Frankincense has been cherished for thousands of years, utilized in cultural and religious ceremonies as well as cooking and creating aromatics. Frankincense resin comes from the dried sap of Boswellia trees and shrubs, which according to The Guardian are found mainly throughout the Horn of Africa and Arabian Peninsula.
According to a study published in Nature Sustainability last week, this treasured resource is in serious peril. In a Nature Research Sustainability Community post regarding the study, lead researcher Frans Bongers recalled viewing frankincense trees in Eritrea for the first time. He asked, “where were the young plants?” and remembered that the “resin tapping spots on the stems were many and rough.” After realizing the cultural importance of frankincense to the regions he visited, Bongers began a “long research program to try to solve part of the missing knowledge, which had many faces.” The simple problem, according to Bongers, is that “frankincense trees and shrubs don’t get the attention they need. So far, nowhere production is sustainable.”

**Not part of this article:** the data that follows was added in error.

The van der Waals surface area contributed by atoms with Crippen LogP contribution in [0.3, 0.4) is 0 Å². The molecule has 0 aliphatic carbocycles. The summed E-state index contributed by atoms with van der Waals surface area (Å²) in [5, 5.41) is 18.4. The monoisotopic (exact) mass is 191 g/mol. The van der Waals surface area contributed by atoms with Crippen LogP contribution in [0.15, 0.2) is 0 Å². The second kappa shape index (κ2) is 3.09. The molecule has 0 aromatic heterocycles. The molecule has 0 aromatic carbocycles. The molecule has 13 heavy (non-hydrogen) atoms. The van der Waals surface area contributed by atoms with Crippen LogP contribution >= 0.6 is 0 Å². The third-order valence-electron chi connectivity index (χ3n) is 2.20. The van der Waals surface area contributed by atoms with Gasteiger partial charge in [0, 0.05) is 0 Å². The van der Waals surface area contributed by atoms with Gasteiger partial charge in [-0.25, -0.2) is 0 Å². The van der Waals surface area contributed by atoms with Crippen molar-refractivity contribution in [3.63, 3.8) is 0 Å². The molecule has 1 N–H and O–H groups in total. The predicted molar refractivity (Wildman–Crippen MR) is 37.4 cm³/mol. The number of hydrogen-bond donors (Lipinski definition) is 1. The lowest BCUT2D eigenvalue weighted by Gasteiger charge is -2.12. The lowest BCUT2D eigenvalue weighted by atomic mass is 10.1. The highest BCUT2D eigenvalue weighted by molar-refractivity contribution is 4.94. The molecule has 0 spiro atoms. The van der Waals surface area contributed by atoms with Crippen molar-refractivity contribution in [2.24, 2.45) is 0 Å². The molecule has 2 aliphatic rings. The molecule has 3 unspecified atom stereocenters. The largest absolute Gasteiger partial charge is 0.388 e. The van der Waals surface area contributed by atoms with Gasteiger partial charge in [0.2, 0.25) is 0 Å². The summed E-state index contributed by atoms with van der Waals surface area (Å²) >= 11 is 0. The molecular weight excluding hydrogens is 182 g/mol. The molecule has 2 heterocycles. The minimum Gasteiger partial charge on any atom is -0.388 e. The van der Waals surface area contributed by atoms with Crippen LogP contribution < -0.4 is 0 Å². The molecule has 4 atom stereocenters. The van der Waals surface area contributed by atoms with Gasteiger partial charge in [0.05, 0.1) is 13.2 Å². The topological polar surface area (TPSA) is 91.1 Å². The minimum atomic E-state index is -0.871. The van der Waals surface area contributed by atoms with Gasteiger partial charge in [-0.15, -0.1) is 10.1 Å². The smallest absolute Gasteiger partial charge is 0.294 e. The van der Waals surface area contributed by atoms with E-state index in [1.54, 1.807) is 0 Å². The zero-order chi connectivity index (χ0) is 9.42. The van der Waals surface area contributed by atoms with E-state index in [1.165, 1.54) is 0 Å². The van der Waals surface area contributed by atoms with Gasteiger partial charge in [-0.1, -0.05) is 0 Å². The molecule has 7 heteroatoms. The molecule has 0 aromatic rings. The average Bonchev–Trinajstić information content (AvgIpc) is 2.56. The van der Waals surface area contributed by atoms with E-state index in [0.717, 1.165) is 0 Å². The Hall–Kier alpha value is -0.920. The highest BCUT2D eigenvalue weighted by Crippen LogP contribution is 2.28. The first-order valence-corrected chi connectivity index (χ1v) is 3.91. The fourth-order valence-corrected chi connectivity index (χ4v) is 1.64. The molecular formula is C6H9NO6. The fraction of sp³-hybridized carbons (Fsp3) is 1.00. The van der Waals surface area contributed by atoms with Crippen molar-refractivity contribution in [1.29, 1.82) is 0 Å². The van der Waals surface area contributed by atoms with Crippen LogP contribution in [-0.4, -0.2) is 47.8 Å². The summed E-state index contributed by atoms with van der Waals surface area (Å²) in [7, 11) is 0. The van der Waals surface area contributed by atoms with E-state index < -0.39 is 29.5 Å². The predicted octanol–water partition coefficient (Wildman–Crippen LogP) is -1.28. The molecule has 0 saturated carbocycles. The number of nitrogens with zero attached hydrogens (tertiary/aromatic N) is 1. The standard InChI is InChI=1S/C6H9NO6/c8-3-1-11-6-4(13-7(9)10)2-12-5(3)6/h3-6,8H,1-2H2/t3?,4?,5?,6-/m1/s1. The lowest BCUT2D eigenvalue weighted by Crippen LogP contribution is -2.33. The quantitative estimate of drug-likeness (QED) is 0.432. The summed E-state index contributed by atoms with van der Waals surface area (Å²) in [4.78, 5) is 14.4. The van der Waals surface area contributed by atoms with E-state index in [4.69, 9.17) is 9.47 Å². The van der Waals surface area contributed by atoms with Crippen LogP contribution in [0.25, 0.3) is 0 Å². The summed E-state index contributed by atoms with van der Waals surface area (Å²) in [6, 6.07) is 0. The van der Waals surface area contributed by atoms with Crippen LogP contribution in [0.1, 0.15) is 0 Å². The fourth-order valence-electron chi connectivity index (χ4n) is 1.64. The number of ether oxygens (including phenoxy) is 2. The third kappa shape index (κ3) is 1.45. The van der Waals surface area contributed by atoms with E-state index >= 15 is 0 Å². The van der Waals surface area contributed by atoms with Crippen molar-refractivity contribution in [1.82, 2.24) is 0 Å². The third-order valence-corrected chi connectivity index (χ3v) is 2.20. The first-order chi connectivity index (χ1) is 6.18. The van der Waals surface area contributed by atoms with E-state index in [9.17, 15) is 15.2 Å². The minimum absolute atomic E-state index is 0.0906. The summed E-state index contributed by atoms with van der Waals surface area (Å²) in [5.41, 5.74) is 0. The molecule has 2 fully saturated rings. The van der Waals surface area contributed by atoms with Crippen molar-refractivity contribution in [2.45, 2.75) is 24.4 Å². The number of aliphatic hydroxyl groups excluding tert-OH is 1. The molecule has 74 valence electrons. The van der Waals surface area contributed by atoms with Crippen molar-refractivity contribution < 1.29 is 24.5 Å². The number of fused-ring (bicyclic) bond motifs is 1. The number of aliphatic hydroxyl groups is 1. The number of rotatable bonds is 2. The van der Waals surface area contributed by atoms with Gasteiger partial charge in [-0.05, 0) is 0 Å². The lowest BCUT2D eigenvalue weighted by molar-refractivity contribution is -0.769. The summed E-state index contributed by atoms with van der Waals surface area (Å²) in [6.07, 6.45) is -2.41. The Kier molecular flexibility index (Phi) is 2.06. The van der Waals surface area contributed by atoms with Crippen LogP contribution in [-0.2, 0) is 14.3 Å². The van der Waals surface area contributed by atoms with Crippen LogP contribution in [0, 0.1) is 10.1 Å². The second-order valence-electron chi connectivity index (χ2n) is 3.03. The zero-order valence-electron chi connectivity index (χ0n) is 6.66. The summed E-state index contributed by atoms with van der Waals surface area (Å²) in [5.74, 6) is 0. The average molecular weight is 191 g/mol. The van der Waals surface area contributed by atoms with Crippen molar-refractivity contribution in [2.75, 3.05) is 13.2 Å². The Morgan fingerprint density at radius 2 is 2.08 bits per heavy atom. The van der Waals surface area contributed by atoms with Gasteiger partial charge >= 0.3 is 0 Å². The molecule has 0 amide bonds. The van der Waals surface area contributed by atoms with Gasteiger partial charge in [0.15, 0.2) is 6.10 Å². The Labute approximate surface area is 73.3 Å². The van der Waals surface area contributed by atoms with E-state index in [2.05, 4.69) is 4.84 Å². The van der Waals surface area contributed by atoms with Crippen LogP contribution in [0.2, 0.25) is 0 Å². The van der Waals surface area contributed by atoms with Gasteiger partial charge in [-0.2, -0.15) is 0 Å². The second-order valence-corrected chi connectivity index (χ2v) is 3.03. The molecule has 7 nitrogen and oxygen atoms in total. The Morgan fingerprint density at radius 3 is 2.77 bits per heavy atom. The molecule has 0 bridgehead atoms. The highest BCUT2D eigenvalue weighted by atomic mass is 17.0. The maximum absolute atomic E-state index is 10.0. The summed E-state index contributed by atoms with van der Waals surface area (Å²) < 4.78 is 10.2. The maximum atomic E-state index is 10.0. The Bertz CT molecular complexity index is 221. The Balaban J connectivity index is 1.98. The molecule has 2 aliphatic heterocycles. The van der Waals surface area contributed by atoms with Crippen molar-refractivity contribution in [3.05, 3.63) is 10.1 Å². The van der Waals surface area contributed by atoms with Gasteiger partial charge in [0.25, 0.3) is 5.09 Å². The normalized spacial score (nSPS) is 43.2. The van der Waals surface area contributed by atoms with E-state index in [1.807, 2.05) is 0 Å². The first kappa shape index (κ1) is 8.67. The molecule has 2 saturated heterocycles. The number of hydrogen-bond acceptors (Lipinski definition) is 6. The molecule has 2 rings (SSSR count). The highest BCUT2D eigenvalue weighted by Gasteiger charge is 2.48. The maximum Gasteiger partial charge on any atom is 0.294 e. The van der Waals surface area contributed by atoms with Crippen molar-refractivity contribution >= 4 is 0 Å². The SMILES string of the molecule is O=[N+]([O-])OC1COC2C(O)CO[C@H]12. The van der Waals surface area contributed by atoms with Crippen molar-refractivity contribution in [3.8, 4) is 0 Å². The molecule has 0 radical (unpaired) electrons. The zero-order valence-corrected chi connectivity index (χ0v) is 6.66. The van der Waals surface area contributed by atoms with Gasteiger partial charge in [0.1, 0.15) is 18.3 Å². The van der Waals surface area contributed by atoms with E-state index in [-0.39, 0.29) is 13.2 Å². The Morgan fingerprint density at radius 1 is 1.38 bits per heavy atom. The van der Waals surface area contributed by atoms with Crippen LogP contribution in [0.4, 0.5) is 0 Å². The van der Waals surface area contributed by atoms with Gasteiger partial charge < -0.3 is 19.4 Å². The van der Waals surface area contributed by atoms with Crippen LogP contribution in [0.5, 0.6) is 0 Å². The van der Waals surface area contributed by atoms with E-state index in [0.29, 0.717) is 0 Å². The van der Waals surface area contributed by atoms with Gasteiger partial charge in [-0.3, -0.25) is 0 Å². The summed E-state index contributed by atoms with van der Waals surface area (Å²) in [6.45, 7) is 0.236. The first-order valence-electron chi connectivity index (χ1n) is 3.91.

To quantify the perilous state of Boswellia trees and frankincense production, the research team assessed nearly 22,000 Boswellia papyrifera trees across 23 sites in East Africa. By assessing growth ring data and demographic models of 33% of the trees, they found that 75% of the populations studied “lack small trees and natural regeneration has been absent for decades.” Based on all of this information, the team projected that frankincense production will be reduced by 50% in 20 years.
The population collapse of B. papyrifera is attributed to human impacts such as uncontrolled cattle-grazing, frequent burns, and unsustainable (or “reckless” as the scientists call it) tapping. To mitigate further population declines and increase the growth of B. papyrifera, the scientists recommend cattle enclosures and firebreaks as well as planting more trees and regulating tapping.
Other Boswellia species face similar threats. In his post, Bongers says that there are other species that produce frankincense of differing qualities. In recalling the first international Frankincense symposium last October, Bongers said that “trade was becoming an issue, and discussions and joint efforts started. This stimulated broadening our story to include the other main frankincense species.” He concluded his post by suggesting long-term, integrated research on the entire Boswellia genus to create sustainable management and production of frankincense, which as he reminds readers, has been “traded for 4,000 years already, for good reasons.”